Sometimes I come across an article about writing that I know I’m going to return to again and again. David Jauss writes just such an article in the March/April issue of The Writer’s Chronicle. (I’m clipping it out and saving it, AND making a link to the digital version of the story a permanent computer bookmark…)
In the article, Homo Sapiens vs. Homo Fictus, Jauss explores (deeply) the differences between “real people” and the characters that we bring to life in our fiction, and in doing so, he takes on some of the most well-seasoned writing advice most of us have received, either from fiction writing instructors, workshop participants, other writers, or books forever enshrined in the Creative Writing Instruction cannon.
Near the start of the article, Jauss says this:
But there are two other differences between Homo fictus and Homo sapiens that are far more important, and they are the differences we most need to keep in mind when we create our characters. First, unlike real people, fictional characters often have inner lives we can witness. And second, compared to actual human beings, fictional people are, as William Gass has said, “mostly empty canvas”—we know relatively little about their physical appearance, their behavior and relationships, their past histories, and so forth. Homo fictus, then, consists in large part of the presence of something that can’t be observed in real people—the inner life—and the relative absence of things that can be observed—the outer life. Paradoxically, these two patently unrealistic qualities of Homo fictus are largely responsible for creating the impression that a character is “real”—provided we don’t overdo or underdo them.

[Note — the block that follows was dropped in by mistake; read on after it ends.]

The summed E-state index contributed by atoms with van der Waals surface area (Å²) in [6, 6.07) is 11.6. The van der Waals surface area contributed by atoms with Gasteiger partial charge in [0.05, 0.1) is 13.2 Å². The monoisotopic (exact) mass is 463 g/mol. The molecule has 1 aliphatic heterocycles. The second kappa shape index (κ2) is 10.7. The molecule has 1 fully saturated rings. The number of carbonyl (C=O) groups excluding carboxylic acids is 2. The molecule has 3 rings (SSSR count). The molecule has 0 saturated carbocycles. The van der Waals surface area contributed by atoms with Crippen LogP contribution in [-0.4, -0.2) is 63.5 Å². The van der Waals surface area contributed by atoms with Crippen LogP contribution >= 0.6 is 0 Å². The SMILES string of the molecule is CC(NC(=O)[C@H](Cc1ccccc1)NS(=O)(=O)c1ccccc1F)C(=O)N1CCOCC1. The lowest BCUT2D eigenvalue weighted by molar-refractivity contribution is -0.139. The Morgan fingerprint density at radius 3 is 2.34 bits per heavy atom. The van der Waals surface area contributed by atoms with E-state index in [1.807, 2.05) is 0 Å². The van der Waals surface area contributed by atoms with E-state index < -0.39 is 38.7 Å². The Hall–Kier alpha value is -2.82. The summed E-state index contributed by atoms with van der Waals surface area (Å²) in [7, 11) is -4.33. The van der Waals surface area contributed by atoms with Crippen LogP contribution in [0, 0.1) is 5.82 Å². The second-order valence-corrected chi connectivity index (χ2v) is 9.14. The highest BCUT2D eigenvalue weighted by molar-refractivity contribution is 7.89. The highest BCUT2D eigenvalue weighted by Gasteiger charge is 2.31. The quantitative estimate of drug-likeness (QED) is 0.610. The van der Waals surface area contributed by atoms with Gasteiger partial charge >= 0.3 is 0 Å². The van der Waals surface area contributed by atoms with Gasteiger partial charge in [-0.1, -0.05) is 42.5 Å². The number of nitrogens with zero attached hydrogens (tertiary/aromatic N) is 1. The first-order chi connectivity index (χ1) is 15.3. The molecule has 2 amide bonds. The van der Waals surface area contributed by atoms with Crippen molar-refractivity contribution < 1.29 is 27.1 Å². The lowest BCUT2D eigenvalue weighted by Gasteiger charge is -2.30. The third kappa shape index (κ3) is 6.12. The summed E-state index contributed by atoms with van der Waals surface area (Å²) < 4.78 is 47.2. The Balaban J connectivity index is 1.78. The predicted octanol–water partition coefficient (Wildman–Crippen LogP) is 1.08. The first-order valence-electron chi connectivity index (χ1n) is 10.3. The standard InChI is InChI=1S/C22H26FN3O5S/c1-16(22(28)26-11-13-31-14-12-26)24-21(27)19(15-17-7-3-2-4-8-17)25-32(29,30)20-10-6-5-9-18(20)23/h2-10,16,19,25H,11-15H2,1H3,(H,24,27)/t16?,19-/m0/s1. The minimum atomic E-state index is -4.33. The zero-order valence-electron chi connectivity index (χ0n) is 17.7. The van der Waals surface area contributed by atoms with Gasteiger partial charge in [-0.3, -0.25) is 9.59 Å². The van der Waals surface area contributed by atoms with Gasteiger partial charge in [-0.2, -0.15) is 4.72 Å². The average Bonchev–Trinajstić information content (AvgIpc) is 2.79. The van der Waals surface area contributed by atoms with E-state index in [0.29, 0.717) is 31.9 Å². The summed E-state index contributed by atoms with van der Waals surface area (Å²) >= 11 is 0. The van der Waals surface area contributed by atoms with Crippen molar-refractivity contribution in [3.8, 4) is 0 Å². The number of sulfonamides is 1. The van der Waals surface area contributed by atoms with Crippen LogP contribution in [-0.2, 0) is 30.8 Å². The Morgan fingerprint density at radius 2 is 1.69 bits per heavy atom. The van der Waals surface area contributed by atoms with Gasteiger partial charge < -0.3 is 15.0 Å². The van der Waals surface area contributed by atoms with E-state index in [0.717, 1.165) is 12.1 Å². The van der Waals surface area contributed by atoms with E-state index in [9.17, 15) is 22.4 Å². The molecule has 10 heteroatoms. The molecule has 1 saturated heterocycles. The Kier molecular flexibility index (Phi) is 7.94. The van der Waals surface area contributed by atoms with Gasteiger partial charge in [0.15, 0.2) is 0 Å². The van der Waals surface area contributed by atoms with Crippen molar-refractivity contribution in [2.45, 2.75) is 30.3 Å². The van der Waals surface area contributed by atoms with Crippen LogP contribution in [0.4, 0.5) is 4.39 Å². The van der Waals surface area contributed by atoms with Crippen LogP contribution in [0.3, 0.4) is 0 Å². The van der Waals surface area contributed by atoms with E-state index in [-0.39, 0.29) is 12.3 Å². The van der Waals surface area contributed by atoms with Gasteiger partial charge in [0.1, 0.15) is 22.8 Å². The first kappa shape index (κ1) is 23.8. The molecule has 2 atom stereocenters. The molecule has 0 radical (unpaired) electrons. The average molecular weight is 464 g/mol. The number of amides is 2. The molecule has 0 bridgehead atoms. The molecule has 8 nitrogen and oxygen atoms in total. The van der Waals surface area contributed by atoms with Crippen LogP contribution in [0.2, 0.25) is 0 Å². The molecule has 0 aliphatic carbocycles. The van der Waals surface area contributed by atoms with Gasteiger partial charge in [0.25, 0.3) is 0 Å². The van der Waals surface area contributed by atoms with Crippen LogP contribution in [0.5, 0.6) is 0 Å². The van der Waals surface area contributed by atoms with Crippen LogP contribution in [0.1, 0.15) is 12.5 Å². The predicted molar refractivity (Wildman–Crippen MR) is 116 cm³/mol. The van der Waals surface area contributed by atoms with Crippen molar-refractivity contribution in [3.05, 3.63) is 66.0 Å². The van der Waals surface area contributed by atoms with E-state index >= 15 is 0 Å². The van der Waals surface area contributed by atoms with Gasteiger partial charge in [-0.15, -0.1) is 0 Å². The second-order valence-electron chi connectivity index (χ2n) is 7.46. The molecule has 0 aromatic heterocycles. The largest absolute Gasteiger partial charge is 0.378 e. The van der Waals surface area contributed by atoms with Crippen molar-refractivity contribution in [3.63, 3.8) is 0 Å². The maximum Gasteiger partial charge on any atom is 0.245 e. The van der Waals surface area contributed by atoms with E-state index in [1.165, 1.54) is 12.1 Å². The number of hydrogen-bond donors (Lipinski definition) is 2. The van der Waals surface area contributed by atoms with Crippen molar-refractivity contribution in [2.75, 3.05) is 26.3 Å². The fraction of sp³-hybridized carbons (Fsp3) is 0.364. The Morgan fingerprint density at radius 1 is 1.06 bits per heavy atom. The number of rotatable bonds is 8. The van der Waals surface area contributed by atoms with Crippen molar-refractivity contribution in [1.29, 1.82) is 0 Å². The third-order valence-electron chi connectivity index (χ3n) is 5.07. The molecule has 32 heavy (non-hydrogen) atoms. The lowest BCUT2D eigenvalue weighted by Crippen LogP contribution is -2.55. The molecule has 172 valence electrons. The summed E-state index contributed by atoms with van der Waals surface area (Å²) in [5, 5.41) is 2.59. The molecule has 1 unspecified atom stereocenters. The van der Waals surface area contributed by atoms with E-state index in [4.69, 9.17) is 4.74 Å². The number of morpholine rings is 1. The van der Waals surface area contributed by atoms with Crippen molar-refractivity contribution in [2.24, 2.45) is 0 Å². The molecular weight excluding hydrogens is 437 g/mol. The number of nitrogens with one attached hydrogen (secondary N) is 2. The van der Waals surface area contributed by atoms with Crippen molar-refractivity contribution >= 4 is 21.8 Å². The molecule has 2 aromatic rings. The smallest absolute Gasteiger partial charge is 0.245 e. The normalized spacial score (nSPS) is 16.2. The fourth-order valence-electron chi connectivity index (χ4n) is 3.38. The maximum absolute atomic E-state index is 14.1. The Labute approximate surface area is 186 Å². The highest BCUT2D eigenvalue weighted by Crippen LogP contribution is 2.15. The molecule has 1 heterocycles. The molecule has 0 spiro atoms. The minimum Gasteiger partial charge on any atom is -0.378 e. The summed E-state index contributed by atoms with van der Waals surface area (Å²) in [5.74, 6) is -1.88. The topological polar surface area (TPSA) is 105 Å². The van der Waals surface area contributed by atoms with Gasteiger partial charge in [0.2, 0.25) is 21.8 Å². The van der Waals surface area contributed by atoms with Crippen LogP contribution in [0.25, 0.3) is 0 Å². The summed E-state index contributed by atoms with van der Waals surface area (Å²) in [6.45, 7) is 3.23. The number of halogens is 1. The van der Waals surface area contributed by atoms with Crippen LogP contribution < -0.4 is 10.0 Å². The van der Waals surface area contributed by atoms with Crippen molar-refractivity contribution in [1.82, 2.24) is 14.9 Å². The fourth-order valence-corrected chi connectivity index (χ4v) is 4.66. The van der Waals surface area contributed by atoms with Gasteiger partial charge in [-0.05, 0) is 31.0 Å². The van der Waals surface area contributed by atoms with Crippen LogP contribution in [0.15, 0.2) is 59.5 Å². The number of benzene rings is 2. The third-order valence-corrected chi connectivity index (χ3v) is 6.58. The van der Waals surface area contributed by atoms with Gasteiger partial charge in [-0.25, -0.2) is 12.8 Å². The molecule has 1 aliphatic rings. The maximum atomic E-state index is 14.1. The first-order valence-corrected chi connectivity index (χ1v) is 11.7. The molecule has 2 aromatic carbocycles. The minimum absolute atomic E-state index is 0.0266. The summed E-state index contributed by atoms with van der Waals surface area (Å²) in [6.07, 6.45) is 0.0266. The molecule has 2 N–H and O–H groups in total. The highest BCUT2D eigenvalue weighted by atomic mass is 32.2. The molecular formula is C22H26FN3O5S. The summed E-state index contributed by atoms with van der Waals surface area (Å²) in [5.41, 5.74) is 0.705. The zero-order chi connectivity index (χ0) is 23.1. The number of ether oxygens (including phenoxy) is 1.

The rest of the article (sixteen pages of wisdom) examines that balance that we must strike between OVERDOING and UNDERDOING our characterizations.
Along the way, he pokes holes in some writing advice, or criticism, you may have received, or given yourself. It isn’t that Jauss is jettisoning these “pearls of writing wisdom”, but he DOES make a strong case that a bull-headed charge in one direction can be as limiting to our writing as a bull-headed stubbornness in the opposite direction.
Here is a partial list of items Jauss addresses:
- Characters should seem real to the reader, but HOW writers create that realism is not dependent on knowing every small detail of the character’s life: realism comes from picking and choosing the IMPORTANT bits and presenting THOSE to the reader. To do this, the writer can’t mistake the character for a real person, and he must understand the difference between how we perceive real people and how we, as writers, perceive and invent our characters.
- The main differences Jauss points to (the visible presence of the inner life, and the near exclusion of the hum-drum outer life) demonstrate just how “flat” even the most “well-rounded” fictional characters really are. To quote Jauss: “…compared to real people, literary characters are almost ludicrously simple, barely two-dimensional—far more flat than round. It may be that, as the old joke has it, deep down we’re all shallow, but even the shallowest human being is infinitely more complex than any fictional character.”
- The idea that we should know everything about our characters–every detail, every reaction, every habit, every failure, every triumph–before we start writing, in his words, “…causes far and away the most trouble…” Often, the opposite is true: the closer we come to knowing, and presenting, everything there is to know about a character, the further we are from a realistic expression of the character.
There are plenty of other ideas for Jauss to cover in the other thirteen pages of this essay, but hopefully this brief look at the piece will give you reason to find a copy for yourself (if you don’t already have one) and spend some time with it.
I’d love to hear any responses you have to his perspective. I know, for me, I’m letting some of these concepts sink in, still, but I find the points are resonating with my own work.
Have a great day, every one, and Happy Writing!